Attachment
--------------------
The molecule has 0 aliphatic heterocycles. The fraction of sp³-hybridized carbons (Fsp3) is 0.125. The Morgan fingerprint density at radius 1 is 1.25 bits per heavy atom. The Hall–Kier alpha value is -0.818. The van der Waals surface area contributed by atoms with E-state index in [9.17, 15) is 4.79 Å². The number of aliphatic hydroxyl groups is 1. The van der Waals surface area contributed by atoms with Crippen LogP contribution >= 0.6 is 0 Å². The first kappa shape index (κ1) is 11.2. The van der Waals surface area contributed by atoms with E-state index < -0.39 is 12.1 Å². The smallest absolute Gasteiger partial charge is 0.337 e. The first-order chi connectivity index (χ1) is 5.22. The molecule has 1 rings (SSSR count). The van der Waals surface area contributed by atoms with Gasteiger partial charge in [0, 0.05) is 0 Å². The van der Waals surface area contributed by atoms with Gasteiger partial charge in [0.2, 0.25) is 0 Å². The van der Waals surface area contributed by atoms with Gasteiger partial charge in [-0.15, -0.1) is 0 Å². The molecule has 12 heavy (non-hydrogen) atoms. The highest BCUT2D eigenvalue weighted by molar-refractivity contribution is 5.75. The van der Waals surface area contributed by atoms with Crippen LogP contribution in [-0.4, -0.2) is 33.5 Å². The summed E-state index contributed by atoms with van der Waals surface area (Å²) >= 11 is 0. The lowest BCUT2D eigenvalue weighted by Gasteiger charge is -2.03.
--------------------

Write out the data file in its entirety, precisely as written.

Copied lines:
The molecule has 0 aliphatic heterocycles. The fraction of sp³-hybridized carbons (Fsp3) is 0.125. The Morgan fingerprint density at radius 1 is 1.25 bits per heavy atom. The Hall–Kier alpha value is -0.818. The van der Waals surface area contributed by atoms with E-state index in [9.17, 15) is 4.79 Å². The number of aliphatic hydroxyl groups is 1. The van der Waals surface area contributed by atoms with Crippen LogP contribution >= 0.6 is 0 Å². The first kappa shape index (κ1) is 11.2. The van der Waals surface area contributed by atoms with E-state index < -0.39 is 12.1 Å². The smallest absolute Gasteiger partial charge is 0.337 e. The first-order chi connectivity index (χ1) is 5.22. The molecule has 1 rings (SSSR count). The van der Waals surface area contributed by atoms with Gasteiger partial charge in [0, 0.05) is 0 Å². The van der Waals surface area contributed by atoms with Gasteiger partial charge in [0.2, 0.25) is 0 Å². The van der Waals surface area contributed by atoms with Gasteiger partial charge in [-0.15, -0.1) is 0 Å². The molecule has 12 heavy (non-hydrogen) atoms. The highest BCUT2D eigenvalue weighted by molar-refractivity contribution is 5.75. The van der Waals surface area contributed by atoms with Crippen LogP contribution in [-0.4, -0.2) is 33.5 Å². The summed E-state index contributed by atoms with van der Waals surface area (Å²) >= 11 is 0. The lowest BCUT2D eigenvalue weighted by Gasteiger charge is -2.03.